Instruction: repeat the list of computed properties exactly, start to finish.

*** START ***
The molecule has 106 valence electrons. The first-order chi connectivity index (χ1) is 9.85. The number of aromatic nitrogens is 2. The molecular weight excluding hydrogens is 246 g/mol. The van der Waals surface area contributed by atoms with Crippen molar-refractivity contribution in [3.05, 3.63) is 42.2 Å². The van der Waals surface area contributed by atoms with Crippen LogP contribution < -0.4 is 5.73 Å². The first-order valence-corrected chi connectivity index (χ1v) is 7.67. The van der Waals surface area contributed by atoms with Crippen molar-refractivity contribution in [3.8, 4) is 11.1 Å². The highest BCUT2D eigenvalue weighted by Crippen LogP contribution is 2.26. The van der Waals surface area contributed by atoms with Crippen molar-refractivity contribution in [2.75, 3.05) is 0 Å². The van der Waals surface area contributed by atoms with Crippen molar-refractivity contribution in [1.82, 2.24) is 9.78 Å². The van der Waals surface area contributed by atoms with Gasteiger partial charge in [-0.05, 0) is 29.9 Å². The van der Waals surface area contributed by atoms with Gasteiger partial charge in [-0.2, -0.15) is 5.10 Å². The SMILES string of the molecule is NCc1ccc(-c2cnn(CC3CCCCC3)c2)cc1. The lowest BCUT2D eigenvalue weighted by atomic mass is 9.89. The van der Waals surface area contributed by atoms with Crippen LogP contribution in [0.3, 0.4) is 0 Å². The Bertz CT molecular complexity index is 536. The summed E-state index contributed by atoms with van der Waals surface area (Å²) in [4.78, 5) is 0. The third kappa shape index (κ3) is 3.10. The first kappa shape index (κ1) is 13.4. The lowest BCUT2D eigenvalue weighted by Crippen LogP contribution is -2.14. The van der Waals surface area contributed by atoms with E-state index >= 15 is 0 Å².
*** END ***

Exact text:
The molecule has 106 valence electrons. The first-order chi connectivity index (χ1) is 9.85. The number of aromatic nitrogens is 2. The molecular weight excluding hydrogens is 246 g/mol. The van der Waals surface area contributed by atoms with Crippen molar-refractivity contribution in [3.05, 3.63) is 42.2 Å². The van der Waals surface area contributed by atoms with Crippen LogP contribution < -0.4 is 5.73 Å². The first-order valence-corrected chi connectivity index (χ1v) is 7.67. The van der Waals surface area contributed by atoms with Crippen molar-refractivity contribution in [3.8, 4) is 11.1 Å². The highest BCUT2D eigenvalue weighted by Crippen LogP contribution is 2.26. The van der Waals surface area contributed by atoms with Crippen molar-refractivity contribution in [2.75, 3.05) is 0 Å². The van der Waals surface area contributed by atoms with Crippen molar-refractivity contribution in [1.82, 2.24) is 9.78 Å². The van der Waals surface area contributed by atoms with Gasteiger partial charge in [-0.05, 0) is 29.9 Å². The van der Waals surface area contributed by atoms with Gasteiger partial charge in [-0.2, -0.15) is 5.10 Å². The SMILES string of the molecule is NCc1ccc(-c2cnn(CC3CCCCC3)c2)cc1. The lowest BCUT2D eigenvalue weighted by atomic mass is 9.89. The van der Waals surface area contributed by atoms with Crippen LogP contribution in [0.3, 0.4) is 0 Å². The Bertz CT molecular complexity index is 536. The summed E-state index contributed by atoms with van der Waals surface area (Å²) in [4.78, 5) is 0. The third kappa shape index (κ3) is 3.10. The first kappa shape index (κ1) is 13.4. The lowest BCUT2D eigenvalue weighted by Crippen LogP contribution is -2.14. The van der Waals surface area contributed by atoms with E-state index >= 15 is 0 Å².